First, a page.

It’s the first day of Spring, but it’s still cold, overcast and windy. A typical March for Cincinnati. I selected this image because it accurately reflects my emotional circumstances. February here was cold and snowy, but no where near the severities experienced by those to the south and northeast, so that was a blessing. However, the gloomy don’t-want-to-go-out-or-do-anything weather combined with a head cold that took three weeks to overcome had me in the dark—at the bottom of the staircase.
The stairway risers still looks a bit challenging, but the light of Spring at the top urges me forward, to rekindle the zest that lurks inside. By the time I get to the top of the stairs I will have made good progress on indoor projects, so when I open the door questions both practical and creative will be revealed.
Step by step, one at a time—the crocuses and daffodils are coming up. Blades of greed grass are pushing through the yellow lawn. The geese are returning to the golf course pond behind us and we’ll be making trips to the garden store. I’ve already started wearing a lighter jacket. Approaching the door at the top of the steps, I’ll be changing out my winter clothes for short sleeve shirts and shorts. And it’ll be time to go outside again with a camera. Isn’t it wonderful to see light at the end of the—stairway?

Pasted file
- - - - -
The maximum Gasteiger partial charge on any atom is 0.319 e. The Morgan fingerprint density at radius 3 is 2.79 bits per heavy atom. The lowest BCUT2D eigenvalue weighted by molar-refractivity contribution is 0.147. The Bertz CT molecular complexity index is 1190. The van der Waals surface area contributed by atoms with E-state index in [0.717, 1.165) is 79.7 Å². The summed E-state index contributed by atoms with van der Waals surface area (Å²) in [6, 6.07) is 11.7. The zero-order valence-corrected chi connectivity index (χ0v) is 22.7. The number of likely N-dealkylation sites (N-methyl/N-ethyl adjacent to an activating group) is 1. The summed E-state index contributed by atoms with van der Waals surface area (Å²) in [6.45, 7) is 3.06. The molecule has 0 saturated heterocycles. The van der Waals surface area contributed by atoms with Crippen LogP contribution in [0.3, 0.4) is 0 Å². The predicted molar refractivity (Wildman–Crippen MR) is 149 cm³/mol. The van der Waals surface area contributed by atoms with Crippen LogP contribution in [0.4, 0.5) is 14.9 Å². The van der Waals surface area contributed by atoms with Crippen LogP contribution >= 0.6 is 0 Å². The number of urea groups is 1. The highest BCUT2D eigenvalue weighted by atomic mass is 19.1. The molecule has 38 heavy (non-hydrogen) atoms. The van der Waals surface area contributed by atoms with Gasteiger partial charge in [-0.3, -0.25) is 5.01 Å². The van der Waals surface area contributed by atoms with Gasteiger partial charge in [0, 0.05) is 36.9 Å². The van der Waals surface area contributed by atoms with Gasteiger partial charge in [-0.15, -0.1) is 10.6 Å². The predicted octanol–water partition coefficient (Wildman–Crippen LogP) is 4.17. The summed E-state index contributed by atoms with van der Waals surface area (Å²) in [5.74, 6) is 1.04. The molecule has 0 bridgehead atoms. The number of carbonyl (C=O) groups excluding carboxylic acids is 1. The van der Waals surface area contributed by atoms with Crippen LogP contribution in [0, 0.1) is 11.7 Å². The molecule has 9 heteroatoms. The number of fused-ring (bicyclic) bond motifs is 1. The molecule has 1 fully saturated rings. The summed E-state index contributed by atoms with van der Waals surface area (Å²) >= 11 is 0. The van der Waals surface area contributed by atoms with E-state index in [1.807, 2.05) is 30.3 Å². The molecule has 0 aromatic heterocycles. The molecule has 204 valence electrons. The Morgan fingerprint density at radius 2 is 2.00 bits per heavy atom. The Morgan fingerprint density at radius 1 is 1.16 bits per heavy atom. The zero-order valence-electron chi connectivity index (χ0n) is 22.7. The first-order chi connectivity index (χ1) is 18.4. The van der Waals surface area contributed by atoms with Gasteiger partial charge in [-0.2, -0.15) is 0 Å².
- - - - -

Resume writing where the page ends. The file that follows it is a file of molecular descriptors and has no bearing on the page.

Spring is God’s way of saying, ‘One more time!’
About This Image
Title: Light At The End Of The Stairway
File #: 781-C1
Location: Shakertown, Pleasant Hill, Kentucky
I’ve long been attracted to Shaker simplicity and textures. Their architecture, both interior and exterior, reflects a strong tendency toward symmetry, convergence and the use of window light. They were also keen to center a room using a grandfather clock or a chalkboard—in this case, a window, which is itself symmetrical. Although the handrail breaks the symmetry with the opposing wall in this image, it creates an equally powerful vector that points to the window. The banister, stairway and wall moulding create a convergence that draws our attention. And that was no accident. Certainly, the architect pre-visualized it. I imagine he or she also saw its statement as a metaphor for life as an ascent.
This was a challenging exposure situation for me. Fortunately, I had a Spot Meter with me, so I took the reading off the white wall at the top of the stairs. That would render the walls near the window as middle gray. The other values, from black to bright white fell into place accordingly. I’ve printed this with more detail in the shadows, but I prefer this version so the eye leads up the stairs. The solid, rather than detailed black areas provide a nice frame.